Montana Information and Facts
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Official Website: http://www.state.mt.us/
The population of Montana in 2002 was 910,372. Its rank was 44th in the nation. (The District of Columbia is included for ranking purposes.)
Per Capita Personal Income
In 2002 Montana had a per capita personal income of $24,831. This per capita personal income ranked 46th in the United States and was 80 percent of the national average, $30,906. The 2002 per capita personal income reflected an increase of 3.3 percent from 2001. The 2001-2002 national change was 1.2 percent. In 1992 the per capita personal income of Montana was $16,867 and ranked 45th in the United States. The 1992-2002 average annual growth rate of per capita personal income was 3.9 percent. The average annual growth rate for the nation was 4.0 percent.
Total Personal Income
In 2002 Montana had a total personal income of $22,605,735. This total personal income ranked 46th in the United States. In 1992 the total personal income of Montana was $13,928,172 and ranked 47th in the United States. The 2002 total personal income reflected an increase of 3.8 percent from 2001. The 2001-2002 national change was 2.3 percent. The 1992-2002 average annual growth rate of total personal income was 5.0 percent. The average annual growth rate for the nation was 5.2 percent.
Components of Personal Income
Total personal income includes net earnings by place of residence; dividends, interest, and rent; and total personal current transfer receipts received by the residents of Montana. In 2002 net earnings accounted for 61.5 percent of total personal income (compared with 61.4 in 1992); dividends, interest, and rent were 21.7 percent (compared with 22.2 in 1992); and personal current transfer receipts were 16.8 percent (compared with 16.4 in 1992). From 2001 to 2002 net earnings increased 4.3 percent; dividends, interest, and rent increased 1.2 percent; and personal current transfer receipts increased 5.7 percent. From 1992 to 2002 net earnings increased on average 5.0 percent each year; dividends, interest, and rent increased on average 4.7 percent; and personal current transfer receipts increased on average 5.2 percent.
Earnings of persons employed in Montana increased from $15,130,177 in 2001 to $15,824,693 in 2002, an increase of 4.6 percent. The 2001-2002 national change was 1.5 percent. The average annual growth rate from the 1992 estimate of $9,843,120 to the 2002 estimate was 4.9 percent. The average annual growth rate for the nation was 5.3 percent.
Area - Montana is bounded on the north by the Canadian provinces of British Columbia, Alberta, and Saskatchewan; on the east by North Dakota and South Dakota; on the south by Wyoming and Idaho; and on the west by Idaho. Montana is the nation's fourth largest state, covering 380,847 sq km (147,046 sq mi), including 3859 sq km (1490 sq mi) of inland waters. The land area of Montana is more than three times that of Pennsylvania and about the same as that of Iowa, Illinois, and Indiana combined. The state's extreme dimensions are 517 km (321 mi) from north to south and 877 km (545 mi) from east to west. The mean elevation is about 1040 m (about 3400 ft).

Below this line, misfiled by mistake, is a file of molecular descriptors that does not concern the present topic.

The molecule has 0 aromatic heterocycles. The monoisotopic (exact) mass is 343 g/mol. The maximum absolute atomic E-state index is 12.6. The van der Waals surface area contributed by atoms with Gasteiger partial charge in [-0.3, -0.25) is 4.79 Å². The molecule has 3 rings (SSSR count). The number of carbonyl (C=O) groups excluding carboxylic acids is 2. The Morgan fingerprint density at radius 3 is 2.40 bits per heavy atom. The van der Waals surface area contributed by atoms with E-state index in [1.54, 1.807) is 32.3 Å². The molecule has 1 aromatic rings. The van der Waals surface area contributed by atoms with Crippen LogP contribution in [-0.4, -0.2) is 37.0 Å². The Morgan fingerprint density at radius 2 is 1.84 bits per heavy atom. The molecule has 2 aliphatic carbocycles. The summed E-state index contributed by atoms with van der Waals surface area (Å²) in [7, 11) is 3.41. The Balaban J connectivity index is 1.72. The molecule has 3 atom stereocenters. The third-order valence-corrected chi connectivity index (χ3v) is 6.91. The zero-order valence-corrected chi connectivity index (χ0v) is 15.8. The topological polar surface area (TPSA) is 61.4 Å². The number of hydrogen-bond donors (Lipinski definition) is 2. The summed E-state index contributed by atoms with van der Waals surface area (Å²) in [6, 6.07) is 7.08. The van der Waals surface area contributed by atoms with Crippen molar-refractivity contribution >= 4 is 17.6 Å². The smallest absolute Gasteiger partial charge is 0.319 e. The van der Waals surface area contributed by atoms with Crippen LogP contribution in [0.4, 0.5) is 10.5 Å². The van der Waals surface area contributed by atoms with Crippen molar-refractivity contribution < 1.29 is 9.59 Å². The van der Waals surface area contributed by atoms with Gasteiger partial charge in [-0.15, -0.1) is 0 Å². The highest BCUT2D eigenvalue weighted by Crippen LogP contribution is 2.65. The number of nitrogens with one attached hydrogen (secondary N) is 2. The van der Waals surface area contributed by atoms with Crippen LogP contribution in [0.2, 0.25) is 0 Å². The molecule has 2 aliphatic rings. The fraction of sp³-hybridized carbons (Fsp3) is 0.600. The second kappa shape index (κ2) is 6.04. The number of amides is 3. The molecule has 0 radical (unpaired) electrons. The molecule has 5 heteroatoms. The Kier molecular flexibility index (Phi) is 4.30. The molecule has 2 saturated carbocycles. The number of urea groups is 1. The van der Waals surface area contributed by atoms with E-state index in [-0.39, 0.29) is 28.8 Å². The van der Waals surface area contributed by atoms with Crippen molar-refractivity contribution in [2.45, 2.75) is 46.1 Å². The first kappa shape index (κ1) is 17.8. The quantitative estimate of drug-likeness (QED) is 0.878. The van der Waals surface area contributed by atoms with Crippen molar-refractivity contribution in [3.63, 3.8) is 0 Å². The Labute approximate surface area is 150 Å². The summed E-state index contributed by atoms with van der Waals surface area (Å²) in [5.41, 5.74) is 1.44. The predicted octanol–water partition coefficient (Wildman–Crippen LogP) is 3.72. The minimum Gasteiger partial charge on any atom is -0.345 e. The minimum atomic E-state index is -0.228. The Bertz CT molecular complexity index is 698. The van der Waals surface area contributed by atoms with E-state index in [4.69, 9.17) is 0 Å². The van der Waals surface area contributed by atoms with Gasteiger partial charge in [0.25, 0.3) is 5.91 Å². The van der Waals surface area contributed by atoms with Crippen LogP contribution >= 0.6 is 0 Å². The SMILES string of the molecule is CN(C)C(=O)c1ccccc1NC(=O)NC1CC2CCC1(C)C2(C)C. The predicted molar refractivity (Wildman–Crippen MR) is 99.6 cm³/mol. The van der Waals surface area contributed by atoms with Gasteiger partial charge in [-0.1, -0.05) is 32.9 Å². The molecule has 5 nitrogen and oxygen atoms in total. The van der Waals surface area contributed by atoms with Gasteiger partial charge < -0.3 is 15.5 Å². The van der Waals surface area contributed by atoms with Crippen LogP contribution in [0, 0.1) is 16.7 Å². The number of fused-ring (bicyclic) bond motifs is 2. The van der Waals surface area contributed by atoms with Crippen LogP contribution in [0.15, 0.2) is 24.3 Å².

Climate - Climatic regions in Montana coincide roughly with the two major physiographic regions. In western Montana, as compared with the eastern plains
area, winters tend to be milder while summers are cooler. Precipitation is more evenly distributed throughout the year in the west, and it is cloudier and
somewhat more humid in all seasons. In addition, the growing season is shorter in the west, where some intermountain areas experience only 50 to 100 days
without frost a year. Eastern Montana has colder winters, warmer summers, less cloudiness, the heaviest precipitation in late spring and early summer, and
considerably higher average wind velocities. Frost- free periods in the east and in the state's low-lying river valleys range from 120 to 150 days per year.
Climatic extremes in Montana are great. The lowest official temperature on record is -57° C (-70° F), while the warmest is 47° C (117° F). July mean temperatures
range from about 22° C (about 72° F) in southeastern Montana to about 16° C (about 60° F) in the higher southwest. January means vary from less than -14°
C (6° F) in the northeast to about -4° C (about 24° F) in the valleys of western Montana. Most of the eastern plains section and the larger valleys of the
west average about 380 mm (about 15 in) of precipitation a year, while the higher mountain districts can receive more than 1300 mm (50 in). Snowfall normally
is heaviest in the mountains of the west, with as much as 7600 mm (300 in) falling in some years. Storms of several types occur in Montana. Summer hailstorms
may cause severe crop and property damage.
Chet Huntley journalist, TV newscaster, Cardwell
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